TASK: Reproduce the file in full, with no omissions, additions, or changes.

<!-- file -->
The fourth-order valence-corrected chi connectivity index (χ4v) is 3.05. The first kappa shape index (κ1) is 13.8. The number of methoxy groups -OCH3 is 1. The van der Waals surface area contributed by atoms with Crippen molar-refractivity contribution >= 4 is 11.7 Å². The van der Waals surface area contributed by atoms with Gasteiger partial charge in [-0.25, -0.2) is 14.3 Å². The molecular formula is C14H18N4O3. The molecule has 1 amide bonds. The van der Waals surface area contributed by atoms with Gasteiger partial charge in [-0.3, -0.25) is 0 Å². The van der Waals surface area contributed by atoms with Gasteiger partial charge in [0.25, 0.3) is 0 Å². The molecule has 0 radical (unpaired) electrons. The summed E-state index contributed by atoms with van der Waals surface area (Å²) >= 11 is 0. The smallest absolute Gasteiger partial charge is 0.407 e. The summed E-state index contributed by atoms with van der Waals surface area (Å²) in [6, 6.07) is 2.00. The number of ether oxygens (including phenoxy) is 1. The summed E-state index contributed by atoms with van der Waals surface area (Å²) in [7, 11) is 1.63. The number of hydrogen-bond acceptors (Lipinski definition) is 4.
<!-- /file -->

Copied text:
The fourth-order valence-corrected chi connectivity index (χ4v) is 3.05. The first kappa shape index (κ1) is 13.8. The number of methoxy groups -OCH3 is 1. The van der Waals surface area contributed by atoms with Crippen molar-refractivity contribution >= 4 is 11.7 Å². The van der Waals surface area contributed by atoms with Gasteiger partial charge in [-0.25, -0.2) is 14.3 Å². The molecular formula is C14H18N4O3. The molecule has 1 amide bonds. The van der Waals surface area contributed by atoms with Gasteiger partial charge in [-0.3, -0.25) is 0 Å². The van der Waals surface area contributed by atoms with Gasteiger partial charge in [0.25, 0.3) is 0 Å². The molecule has 0 radical (unpaired) electrons. The summed E-state index contributed by atoms with van der Waals surface area (Å²) >= 11 is 0. The smallest absolute Gasteiger partial charge is 0.407 e. The summed E-state index contributed by atoms with van der Waals surface area (Å²) in [6, 6.07) is 2.00. The number of ether oxygens (including phenoxy) is 1. The summed E-state index contributed by atoms with van der Waals surface area (Å²) in [7, 11) is 1.63. The number of hydrogen-bond acceptors (Lipinski definition) is 4.